Some recently published poems

I recently had a poem published. So, I’ve decided to post that, and some of the others published in the last few months. Lately, I’ve been fooling around with 5-7-5 poems – like Haikus – but not confined to nature subjects. That’s been a lot of fun – like writing 140-character poems shown below.

Enjoy.

Last Chance
My last chance
for a hug
and the words,
I love you
died with him
as he walked down the hall,
into his dark room,
and forever out of my sight.

One Afternoon
We turned left on 24th Street, driving slowly
as the narrow road wound up and up.
There was a light rainfall,
just enough to sprinkle our windshield,
but not enough to put our wipers on.
The hills were bright green, like technicolor,
and flecked with dark green clumps of trees
and patches of mustard.
When the sun appeared,
they had an iridescence
like mounds of emerald chips.

Soon we were in wine country
outside of Paso Robles, with rows
and rows of budding vines surrounding us.
We parked at the winery furthest out
and were shocked by the chill wind –
a reminder that we were only half way
between winter’s cold and the warmth of spring.
Still, we sat on the patio, sipping deep red wine
and watching the blades of grass sway with the gusts
as birds like sentinels chirped their songs.
We found another not so twisty way back down.
By the time we arrived at our inn,
it had turned dark and cold.

Underarm Dingle-Dangle
Semi-inflated balloons
hang under my upper arms.
My friend June used to call this
flapping-in-the-wind phenomena
kimono arms, or, to get right to the point,
underarm dingle-dangle.
They resist every try
to firm them up. I can’t bear heavy weights,
and sissy little three-pounders do no good.
Yet I do my puny triceps and biceps moves
at least three times a week anyway.
I’ve exercised like a fiend
most of my life: playing tennis, running,
practicing Pilates and Yoga,
and now walking miles
along the ocean.
My obsession keeps me sane –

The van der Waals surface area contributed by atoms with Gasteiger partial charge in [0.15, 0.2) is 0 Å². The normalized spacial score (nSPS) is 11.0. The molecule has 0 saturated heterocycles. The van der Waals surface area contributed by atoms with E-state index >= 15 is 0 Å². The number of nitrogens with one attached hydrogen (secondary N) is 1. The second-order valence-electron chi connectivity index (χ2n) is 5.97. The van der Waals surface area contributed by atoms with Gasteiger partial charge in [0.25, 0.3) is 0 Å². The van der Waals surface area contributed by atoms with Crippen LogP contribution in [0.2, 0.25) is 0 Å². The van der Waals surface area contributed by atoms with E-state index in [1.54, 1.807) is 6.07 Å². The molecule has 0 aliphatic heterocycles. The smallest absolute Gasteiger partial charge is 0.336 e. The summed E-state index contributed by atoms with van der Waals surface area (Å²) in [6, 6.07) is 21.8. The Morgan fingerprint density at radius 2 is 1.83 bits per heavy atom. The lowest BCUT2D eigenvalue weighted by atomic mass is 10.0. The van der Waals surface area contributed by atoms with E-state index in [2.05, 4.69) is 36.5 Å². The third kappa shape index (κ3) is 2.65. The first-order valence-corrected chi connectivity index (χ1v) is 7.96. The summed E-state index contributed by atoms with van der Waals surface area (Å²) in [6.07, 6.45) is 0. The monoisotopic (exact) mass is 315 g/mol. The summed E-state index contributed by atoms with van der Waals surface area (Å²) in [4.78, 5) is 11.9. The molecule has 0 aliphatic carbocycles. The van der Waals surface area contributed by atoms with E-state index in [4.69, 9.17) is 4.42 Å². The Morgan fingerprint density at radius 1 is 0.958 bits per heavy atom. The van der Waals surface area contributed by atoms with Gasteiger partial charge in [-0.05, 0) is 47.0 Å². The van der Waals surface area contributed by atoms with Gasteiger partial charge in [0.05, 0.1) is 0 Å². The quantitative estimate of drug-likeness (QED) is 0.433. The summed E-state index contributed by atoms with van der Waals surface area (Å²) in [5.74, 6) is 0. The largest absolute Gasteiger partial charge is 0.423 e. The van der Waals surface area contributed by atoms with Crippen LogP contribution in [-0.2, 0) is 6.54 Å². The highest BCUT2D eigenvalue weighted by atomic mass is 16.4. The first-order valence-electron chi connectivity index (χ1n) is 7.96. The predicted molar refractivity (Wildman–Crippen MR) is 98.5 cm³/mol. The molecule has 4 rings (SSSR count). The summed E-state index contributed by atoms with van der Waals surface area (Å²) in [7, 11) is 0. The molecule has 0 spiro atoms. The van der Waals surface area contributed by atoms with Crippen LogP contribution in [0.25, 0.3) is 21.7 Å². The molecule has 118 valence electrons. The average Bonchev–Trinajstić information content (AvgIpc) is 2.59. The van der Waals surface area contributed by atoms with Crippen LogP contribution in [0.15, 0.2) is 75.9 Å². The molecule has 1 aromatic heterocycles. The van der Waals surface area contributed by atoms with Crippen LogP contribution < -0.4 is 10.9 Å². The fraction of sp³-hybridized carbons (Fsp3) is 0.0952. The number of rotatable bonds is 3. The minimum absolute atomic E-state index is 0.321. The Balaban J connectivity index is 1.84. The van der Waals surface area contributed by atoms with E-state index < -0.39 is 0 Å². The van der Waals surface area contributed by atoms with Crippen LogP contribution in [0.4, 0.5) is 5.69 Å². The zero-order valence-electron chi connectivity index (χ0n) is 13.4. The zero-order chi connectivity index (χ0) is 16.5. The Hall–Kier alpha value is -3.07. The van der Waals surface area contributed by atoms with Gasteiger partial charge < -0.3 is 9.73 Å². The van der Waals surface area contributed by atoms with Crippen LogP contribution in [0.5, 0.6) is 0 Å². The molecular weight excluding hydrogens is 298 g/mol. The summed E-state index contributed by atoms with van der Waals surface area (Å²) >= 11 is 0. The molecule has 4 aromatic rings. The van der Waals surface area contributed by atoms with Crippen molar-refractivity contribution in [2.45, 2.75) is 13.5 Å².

it saved my life and
out of the psych ward after my son died –
and trim enough to defy
those who called me fatso
when I was a little girl.
No, I can’t get rid of the dingle-dangle –
I won’t it cut off
as once suggested.
Nor will I expose it in public
wearing halter and tank tops
and strapless gowns.
But I can suck it into
a tight-fitting long-sleeved tee.

140 Character or Less Poems

Autumn Isolation
I like that as the trees rustle outside,
stripping in the sunlight,
I can’t hear their sway
I can’t hear their song.

Riding the Waves
Hummingbirds are skinny-dipping
in my garden pool,
bouncing off the fountain,
surfing the surrounding leaves.

Since He Left His Toothbrush
He recited Byron’s words
“yet we’ll go no more a roving
by the light of the moon”
as a final fare thee well,
but she knew he’d be back.

Comments

  1. Hi Madeline,
    I came across this Jan post of yours because I’ve been dabbling in poetry myself lately while revising my next novel for publication. Writing/revising my poems is relaxing for me and such a different experience from finalizing a lengthy manuscript. It’s sort of freeing!

    You mentioned that the poems you’ve shared here were published but did not mention where. Was wondering where you submit your poems first, then next, etc.? I’m toying with the idea of doing so, but I’m not as interested in literary journals as I am in publications that have a wide readership. In other words I want my poems to be read, and hopefully enjoyed. 🙂
    Thanks!
    Kas Sartori

    • Madeline Sharples says:

      Hi, Kas,
      Don’t we all want our poems to be read, though easier said than done. I’ve have great luck in getting my poems published in the Story Circle Network’s bi-monthly journals (the True Words section) and yearly anthology. I am, however, always looking for other opportunities. I receive a daily email listing creative writing opportunities: CRWROPPS-B@yahoogroups.com, which might be a good place for you to look. I also get possibilities word of mouth, about e.g., Porter Gulch Review, In the Words of Womyn International, and Vine Leaves that recently published my poems. I have not, I’m sorry to say, tried The New Yorker. Wouldn’t it be wonderful to be published there?
      Anyway, I hope that gives you an idea where to start. I wish you huge luck in getting your poems published.
      I agree, writing and revising poems is relaxing. Writing poetry is my favorite thing to write.

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